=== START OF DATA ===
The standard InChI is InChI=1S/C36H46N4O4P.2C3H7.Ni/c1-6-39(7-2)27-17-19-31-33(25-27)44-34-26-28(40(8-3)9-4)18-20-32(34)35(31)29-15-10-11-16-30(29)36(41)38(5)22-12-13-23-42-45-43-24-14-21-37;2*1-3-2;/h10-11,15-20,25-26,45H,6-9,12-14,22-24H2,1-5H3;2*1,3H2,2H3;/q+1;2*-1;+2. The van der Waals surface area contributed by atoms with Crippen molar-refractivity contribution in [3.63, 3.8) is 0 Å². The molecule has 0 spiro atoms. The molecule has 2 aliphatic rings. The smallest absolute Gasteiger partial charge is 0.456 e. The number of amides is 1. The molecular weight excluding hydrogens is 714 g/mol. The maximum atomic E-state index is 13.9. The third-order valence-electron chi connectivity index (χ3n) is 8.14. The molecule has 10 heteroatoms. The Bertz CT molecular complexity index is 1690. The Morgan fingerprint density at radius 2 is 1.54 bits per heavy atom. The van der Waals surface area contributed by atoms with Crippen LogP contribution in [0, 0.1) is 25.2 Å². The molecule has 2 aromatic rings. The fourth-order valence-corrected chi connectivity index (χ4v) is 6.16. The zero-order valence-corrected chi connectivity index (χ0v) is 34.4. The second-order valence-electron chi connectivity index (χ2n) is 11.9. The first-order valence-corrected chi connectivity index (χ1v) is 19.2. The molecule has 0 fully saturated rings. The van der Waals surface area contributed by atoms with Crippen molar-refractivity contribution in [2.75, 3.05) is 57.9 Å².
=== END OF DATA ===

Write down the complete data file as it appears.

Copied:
The standard InChI is InChI=1S/C36H46N4O4P.2C3H7.Ni/c1-6-39(7-2)27-17-19-31-33(25-27)44-34-26-28(40(8-3)9-4)18-20-32(34)35(31)29-15-10-11-16-30(29)36(41)38(5)22-12-13-23-42-45-43-24-14-21-37;2*1-3-2;/h10-11,15-20,25-26,45H,6-9,12-14,22-24H2,1-5H3;2*1,3H2,2H3;/q+1;2*-1;+2. The van der Waals surface area contributed by atoms with Crippen molar-refractivity contribution in [3.63, 3.8) is 0 Å². The molecule has 0 spiro atoms. The molecule has 2 aliphatic rings. The smallest absolute Gasteiger partial charge is 0.456 e. The number of amides is 1. The molecular weight excluding hydrogens is 714 g/mol. The maximum atomic E-state index is 13.9. The third-order valence-electron chi connectivity index (χ3n) is 8.14. The molecule has 10 heteroatoms. The Bertz CT molecular complexity index is 1690. The Morgan fingerprint density at radius 2 is 1.54 bits per heavy atom. The van der Waals surface area contributed by atoms with Crippen LogP contribution in [0, 0.1) is 25.2 Å². The molecule has 2 aromatic rings. The fourth-order valence-corrected chi connectivity index (χ4v) is 6.16. The zero-order valence-corrected chi connectivity index (χ0v) is 34.4. The second-order valence-electron chi connectivity index (χ2n) is 11.9. The first-order valence-corrected chi connectivity index (χ1v) is 19.2. The molecule has 0 fully saturated rings. The van der Waals surface area contributed by atoms with Crippen molar-refractivity contribution in [2.75, 3.05) is 57.9 Å².